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Living as a Philosopher: A Short Guide to Philosophy for the Philosophically Illiterate
Here is a compilation of resources I have found helpful and insightful in my own research,
and which may interest you as you continue your intellectual journey.
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The Politics is one of the most influential texts in the history of political thought, and it raises issues which still confront anyone who wants to think seriously about the ways in which human societies are organized and governed. By examining the way societies are run--from households to city states--Aristotle establishes how successful constitutions can best be initiated and upheld.
From academic writing to personal and public discourse, the need for good arguments and better ways of arguing is greater than ever before. This timely fifth edition of A Rulebook for Arguments sharpens an already-classic text, adding updated examples and a new chapter on public debates that provides rules for the etiquette and ethics of sound public dialogue as well as clear and sound thinking in general.
'The Art of the Argument' shocks the dying art of rational debate back to life, giving you the essential tools you need to fight the escalating sophistry, falsehoods and vicious personal attacks that have displaced intelligent conversations throughout the world. At a time when we need reasonable and empirical discussions more desperately than ever, 'The Art of the Argument' smashes through the brain-eating fogs of sophistry and mental manipulation, illuminating a path to benevolent power for all who wish to take it.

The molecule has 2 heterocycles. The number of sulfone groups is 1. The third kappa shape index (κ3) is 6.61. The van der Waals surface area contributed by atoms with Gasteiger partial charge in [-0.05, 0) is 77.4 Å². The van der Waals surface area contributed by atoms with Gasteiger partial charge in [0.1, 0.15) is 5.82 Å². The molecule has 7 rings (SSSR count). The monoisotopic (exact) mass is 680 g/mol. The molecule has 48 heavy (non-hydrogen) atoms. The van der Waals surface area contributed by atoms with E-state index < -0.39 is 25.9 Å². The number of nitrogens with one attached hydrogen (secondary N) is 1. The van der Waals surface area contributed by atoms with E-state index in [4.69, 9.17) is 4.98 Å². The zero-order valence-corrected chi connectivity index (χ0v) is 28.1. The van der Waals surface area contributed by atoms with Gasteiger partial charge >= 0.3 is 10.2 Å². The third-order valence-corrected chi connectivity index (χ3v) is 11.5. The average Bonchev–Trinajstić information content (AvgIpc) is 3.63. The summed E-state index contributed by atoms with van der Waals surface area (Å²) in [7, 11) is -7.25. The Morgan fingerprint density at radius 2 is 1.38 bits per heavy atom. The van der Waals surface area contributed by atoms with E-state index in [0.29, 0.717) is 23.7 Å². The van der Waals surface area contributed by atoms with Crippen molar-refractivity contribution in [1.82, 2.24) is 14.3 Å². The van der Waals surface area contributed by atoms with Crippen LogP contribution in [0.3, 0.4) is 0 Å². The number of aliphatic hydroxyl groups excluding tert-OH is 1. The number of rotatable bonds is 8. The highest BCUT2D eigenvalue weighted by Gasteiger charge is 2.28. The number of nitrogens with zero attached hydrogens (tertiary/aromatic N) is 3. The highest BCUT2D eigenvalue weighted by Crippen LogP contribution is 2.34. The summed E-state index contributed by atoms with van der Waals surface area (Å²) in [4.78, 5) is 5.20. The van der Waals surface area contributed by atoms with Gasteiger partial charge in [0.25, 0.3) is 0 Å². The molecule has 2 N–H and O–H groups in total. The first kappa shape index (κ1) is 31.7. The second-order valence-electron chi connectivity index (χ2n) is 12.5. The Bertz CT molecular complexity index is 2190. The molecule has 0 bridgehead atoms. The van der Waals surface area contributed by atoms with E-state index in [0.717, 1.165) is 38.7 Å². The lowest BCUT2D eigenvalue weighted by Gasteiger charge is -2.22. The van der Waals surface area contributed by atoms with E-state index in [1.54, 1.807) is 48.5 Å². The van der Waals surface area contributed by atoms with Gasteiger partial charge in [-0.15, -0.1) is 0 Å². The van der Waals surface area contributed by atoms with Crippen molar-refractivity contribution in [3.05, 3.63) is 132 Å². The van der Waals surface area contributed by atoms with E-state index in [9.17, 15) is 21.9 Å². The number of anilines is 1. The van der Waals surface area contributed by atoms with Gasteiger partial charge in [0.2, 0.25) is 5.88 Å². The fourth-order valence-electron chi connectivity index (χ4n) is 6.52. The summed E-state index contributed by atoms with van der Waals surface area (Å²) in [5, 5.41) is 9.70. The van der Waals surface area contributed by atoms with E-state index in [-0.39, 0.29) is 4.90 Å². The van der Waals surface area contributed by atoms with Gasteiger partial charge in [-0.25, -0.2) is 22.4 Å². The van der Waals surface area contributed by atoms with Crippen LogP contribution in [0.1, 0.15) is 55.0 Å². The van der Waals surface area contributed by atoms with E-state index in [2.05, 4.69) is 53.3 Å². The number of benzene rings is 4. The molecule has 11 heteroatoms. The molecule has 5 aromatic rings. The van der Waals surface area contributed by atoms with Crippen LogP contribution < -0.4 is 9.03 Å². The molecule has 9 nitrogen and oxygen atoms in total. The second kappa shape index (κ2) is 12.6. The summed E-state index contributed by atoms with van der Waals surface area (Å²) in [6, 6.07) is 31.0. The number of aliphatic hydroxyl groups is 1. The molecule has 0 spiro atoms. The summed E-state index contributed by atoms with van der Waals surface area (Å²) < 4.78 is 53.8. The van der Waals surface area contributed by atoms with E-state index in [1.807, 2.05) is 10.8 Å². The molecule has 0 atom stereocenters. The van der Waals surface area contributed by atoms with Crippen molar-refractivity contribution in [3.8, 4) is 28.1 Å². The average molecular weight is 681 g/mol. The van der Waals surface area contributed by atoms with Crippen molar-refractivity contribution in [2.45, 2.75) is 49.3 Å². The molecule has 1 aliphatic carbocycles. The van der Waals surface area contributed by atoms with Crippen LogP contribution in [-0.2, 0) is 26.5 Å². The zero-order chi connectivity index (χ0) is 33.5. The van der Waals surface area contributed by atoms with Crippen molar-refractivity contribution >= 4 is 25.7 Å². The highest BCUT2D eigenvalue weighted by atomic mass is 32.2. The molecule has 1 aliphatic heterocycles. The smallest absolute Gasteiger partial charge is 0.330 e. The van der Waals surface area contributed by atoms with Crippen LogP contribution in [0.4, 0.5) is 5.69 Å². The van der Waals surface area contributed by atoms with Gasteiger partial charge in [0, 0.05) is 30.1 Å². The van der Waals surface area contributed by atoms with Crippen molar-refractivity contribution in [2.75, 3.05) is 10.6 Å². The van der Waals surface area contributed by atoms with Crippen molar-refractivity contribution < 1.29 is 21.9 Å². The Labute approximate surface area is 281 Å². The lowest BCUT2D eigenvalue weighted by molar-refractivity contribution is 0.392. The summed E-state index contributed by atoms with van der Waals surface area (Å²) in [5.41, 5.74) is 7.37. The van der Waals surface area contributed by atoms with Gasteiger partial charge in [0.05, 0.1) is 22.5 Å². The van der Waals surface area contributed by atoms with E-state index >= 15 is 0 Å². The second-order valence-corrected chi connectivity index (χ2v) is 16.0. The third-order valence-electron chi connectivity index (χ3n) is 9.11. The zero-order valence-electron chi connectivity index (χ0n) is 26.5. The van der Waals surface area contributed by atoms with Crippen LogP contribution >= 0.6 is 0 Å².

The second edition of Five Dialogues presents G. M. A. Grube's distinguished translations, as revised by John Cooper for Plato, Complete Works. A number of new or expanded footnotes are also included along with an updated bibliography.
Here is Friedrich Nietzsche's great masterpiece The Anti-Christ, wherein Nietzsche attacks Christianity as a blight on humanity. This classic is essential reading for anyone wishing to understand Nietzsche and his place within the history of philosophy. "We should not deck out and embellish Christianity: it has waged a war to the death against this higher type of man, it has put all the deepest instincts of this type under its ban, it has developed its concept of evil, of the Evil One himself, out of these instincts-the strong man as the typical reprobate, the 'outcast among men.'
In his first book, In Defense of Hatred, Robertson redefined how we think about hate. Now, in Letter to Anwei, he challenges the way we understand the human animal. Tackling the relationships between identity, death, experience, and justice, Robertson explores how we can live authentic lives in a society that morally separates us from the history and inner nature that truly make us who we are.
In this book, Robertson defends the morality of the emotion called "hatred," which has been defined as an intrinsically evil motivation and emotion over the last century. In Defense of Hatred argues that hatred is intrinsically and inextricably bound up with love, and that the eradication of one eventually means the erasure of the other.